If you were to do a Twitter search on the word ‘publishing’ you might see that there’s a lot of chat on there at the moment about apps and whether they are the future of the industry. In March, Forbes said we were at the dawn of the tablet era which was leading publishers to look at enhanced eBooks and the like. Fastforward to last weekend, when Vicki Hartley wrote on the Future Bookseller that the death of publishing has been greatly exaggerated, and that apps are here to save it.
Tag Archives: writing for children
Trenton Lee Stewart is the American author of The Mysterious Benedict Society, which is the sort of book a library assistant might recommend to young persons who like warm humour, adventures, puzzles and fun. I asked him if he would do an interview with me by email, and he said yes. So here it is.
Can you sum up The Mysterious Benedict Society books for people who haven’t read them?
After passing a series of mysterious tests, a diversely talented group of four children are recruited by a benevolent genius named Mr. Benedict to go on an important mission. The first book is about that mission and the children’s developing relationships; the second and third are continuations of the Society’s adventures.
I read in one interview with you that the editing process for The Mysterious Benedict Society was quite arduous – was it the same for the other books in the series or did it get easier?
Andy Stanton is probably best known as the author of the Mr Gum series of books (technically aimed at 7-10 year olds, but I started reading them at 24), and the mastermind behind hit TV show Bag of Sticks. If you haven’t read anything by him and you’re not sure whether you’d like to, my rule of thumb is to suggest you head to your nearest book shop or library, pick up a copy of You’re a Bad Man, Mr Gum!, and turn to chapter 4. If it doesn’t make you laugh, there’s probably something wrong with you.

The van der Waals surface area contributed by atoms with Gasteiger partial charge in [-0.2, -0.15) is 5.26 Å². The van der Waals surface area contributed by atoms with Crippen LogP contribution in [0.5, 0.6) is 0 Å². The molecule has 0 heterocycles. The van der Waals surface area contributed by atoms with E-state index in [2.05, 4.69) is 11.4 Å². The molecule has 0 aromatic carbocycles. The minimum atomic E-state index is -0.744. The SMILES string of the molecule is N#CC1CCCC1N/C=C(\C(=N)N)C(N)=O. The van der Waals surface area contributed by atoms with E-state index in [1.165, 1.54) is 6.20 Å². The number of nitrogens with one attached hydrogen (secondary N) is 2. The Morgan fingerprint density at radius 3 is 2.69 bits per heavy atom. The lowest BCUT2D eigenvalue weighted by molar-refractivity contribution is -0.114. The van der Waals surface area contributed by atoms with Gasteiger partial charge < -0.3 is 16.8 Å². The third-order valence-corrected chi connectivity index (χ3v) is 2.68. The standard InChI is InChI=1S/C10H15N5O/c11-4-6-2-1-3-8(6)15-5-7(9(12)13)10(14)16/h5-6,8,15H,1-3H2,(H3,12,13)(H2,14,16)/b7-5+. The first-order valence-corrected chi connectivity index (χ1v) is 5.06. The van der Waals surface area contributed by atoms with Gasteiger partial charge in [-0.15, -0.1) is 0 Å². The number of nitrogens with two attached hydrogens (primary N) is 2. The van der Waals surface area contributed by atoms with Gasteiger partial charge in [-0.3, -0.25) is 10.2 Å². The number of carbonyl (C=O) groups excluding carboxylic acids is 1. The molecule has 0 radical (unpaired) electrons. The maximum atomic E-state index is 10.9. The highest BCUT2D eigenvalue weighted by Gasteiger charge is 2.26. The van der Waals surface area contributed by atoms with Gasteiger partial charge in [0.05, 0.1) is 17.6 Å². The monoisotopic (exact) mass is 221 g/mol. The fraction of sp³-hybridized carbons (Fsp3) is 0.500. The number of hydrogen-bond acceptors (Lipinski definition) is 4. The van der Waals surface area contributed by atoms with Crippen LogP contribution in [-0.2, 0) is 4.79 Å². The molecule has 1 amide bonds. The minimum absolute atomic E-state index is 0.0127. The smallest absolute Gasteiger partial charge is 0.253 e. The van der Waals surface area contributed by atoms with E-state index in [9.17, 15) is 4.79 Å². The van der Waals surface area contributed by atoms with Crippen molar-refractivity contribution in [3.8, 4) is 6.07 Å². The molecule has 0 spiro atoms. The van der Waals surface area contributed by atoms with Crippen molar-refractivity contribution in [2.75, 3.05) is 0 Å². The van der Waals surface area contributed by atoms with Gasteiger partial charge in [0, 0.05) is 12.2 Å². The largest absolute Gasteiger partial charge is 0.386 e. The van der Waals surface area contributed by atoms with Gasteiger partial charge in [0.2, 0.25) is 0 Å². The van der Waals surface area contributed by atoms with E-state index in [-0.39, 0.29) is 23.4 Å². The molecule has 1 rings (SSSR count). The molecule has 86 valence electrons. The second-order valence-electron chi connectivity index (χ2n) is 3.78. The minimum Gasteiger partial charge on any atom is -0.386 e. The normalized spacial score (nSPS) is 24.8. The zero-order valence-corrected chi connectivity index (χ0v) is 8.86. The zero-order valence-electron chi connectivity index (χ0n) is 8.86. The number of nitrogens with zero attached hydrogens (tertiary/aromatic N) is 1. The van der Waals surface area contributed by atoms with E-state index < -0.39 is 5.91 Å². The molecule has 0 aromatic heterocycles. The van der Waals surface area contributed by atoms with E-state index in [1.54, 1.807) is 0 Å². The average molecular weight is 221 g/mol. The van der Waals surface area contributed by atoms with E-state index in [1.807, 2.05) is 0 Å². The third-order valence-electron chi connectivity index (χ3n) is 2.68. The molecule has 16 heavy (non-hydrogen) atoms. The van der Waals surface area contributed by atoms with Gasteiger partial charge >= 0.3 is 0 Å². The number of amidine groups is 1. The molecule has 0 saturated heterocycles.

I interviewed the man himself on Monday afternoon after a hectic weekend at the Edinburgh Book Festival. Here’s what he had to say.
Book Seven is begun! So far I think it’s pitched more at the 10 end of the 8-10 spectrum, but we’ll see how it unfolds.
It was a beautiful starry morning, but Chris didn’t know that because when he woke up he was in a house with no skylight, and anyway there was a cat on his head.
“Urmph,” he said.
“Mrau?” the cat replied, carelessly flicking its tail. Evidently it didn’t think there was anything unusual about going to sleep on someone’s head.